With the rise of both 4K and virtual reality, the time is upon us for Microsoft and Sony to start bragging about who does it better. While Sony has a lead with PlayStation Pro and PSVR, Microsoft doesn't seem to worried. The reason? Xbox 2 (Project Scorpio) is going to be the only console capable of native 4K resolutions and what Microsoft calls "hi-fidelity VR."
Today we're taking a look at what these terms mean, and how they give Project Scorpio/Xbox Two an edge over the competition, despite the year-long gap between it and PS4 Pro.
Xbox 2 (Project Scorpio) Promises 'True 4K Gaming' and 'Hi-fidelity VR'
Microsoft has seen fit to update their Project Scorpio page with new information about the upcoming console. On this page they promise, among other things, "True 4K Gaming" and "hi-fidelity VR."
Okay, nice terms, but what do they mean? Let's break this down:
1. True 4K Gaming
One of the criticisms people have for the PS4 Pro, is the fact that it doesn't naturally run games at 4K. Instead, it takes a 1080p image and pushes it up to 4K in a process known as "upscaling." While this is still technically 4K, it's not the "true" 4K that Microsoft is promising.
The reason? You need some serious horsepower to run games at native 4K resolutions. I suppose that's why they're promising that Xbox 2/Project Scorpio will be the "most powerful console ever made."
2. Hi-Fidelity VR
This one is a little fuzzier, but we can take some information away from the terminology they're using. This is probably a shot at PlayStation VR, which is certainly impressive, but not quite up to the specs boasted by Oculus Rift and the HTC Vive.
Microsoft hasn't officially said which VR headset Scorpio will be using, but it was announced that they are developing VR headsets for Windows 10. These headsets will start at $299.
These headsets will have inside-out tracking sensors that remove the need for cameras or laser systems that are typically used to track room-scale VR. The headsets are being made in conjunction with several Microsoft partners including HP, Dell, Lenovo, Asus, and Acer.
At the event where Microsoft announced these new headsets, Acer showed off high-end StarVR headsets, while Asus brought a leather-strapped headset. Lenovo and AntVR showcased mobile VR options.
So it looks like Microsoft will be hosting multiple VR headsets for use on Windows 10. Beyond the starting price, nothing else is currently known about these headsets. Despite Microsoft's work with Oculus in the past, they were surprisingly absent at the announcement event.
The definition of hi-fidelity VR is something that has yet to be set in stone. Virtual reality is such a new concept, it's hard to really define what makes one better than another besides hardware specs. That being said, the focus on room-scale could be a strong indicator for what denotes a hi-fidelity headset.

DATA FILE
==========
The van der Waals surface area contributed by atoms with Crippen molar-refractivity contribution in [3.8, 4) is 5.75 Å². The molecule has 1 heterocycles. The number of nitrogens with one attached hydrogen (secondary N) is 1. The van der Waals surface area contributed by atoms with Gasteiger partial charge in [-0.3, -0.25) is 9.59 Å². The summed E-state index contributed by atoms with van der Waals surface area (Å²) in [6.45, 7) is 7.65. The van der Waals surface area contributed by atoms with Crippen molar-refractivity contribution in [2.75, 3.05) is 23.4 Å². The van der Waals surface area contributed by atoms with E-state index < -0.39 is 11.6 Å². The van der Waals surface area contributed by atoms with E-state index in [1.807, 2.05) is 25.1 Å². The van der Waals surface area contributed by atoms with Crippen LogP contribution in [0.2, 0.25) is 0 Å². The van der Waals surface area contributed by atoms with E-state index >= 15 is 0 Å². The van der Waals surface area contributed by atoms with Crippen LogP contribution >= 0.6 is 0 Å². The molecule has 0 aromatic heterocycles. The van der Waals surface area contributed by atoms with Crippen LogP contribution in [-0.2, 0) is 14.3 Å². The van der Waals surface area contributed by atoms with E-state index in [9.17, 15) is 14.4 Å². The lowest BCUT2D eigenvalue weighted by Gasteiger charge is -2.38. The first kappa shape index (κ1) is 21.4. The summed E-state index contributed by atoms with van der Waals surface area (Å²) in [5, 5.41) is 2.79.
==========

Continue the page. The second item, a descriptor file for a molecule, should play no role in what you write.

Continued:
Microsoft Making 'Amazing' Progress on Xbox 2 (Project Scorpio)
Given these lofty promises, how is Microsoft planning on delivering them? Well, according to them, things are moving along nicely. Phil Spencer, Xbox's boss, was on Twitter saying:
"I'm in a day-long review of where the team is on Scorpio right now. Amazing progress and we are feeling good about schedule."
According to Spencer, the team is actually a little ahead of plan, but there's no word on whether that will expedite the release date. One can dream, though. From what it sounds like, Microsoft is moving right along with their plans.
Of course, the true test will be how they put all of this power to use in their new console. Thus far, PlayStation VR has been enjoying great feedback from gamers who cite the unique game experiences as the headset's strongest feature.
Despite having higher hardware specs, the Oculus Rift and HTC Vive are both lacking in terms of compelling content. That will be the biggest factor when Xbox 2/Project Scorpio releases. It will also be interesting to see how the native 4K affects purchasing decisions.
And let's not forget that Sony opted not to place a 4K Blu-Ray player in the PS4 Pro. Microsoft hasn't confirmed this yet in Scorpio (Xbox 2), but they do have one in the Xbox One S, so it's a pretty safe bet.
What do you think? Could Microsoft retake their throne with Xbox 2 (Project Scorpio)? With the right features and price point, it could be a possibility! Let us know what you think in the comments!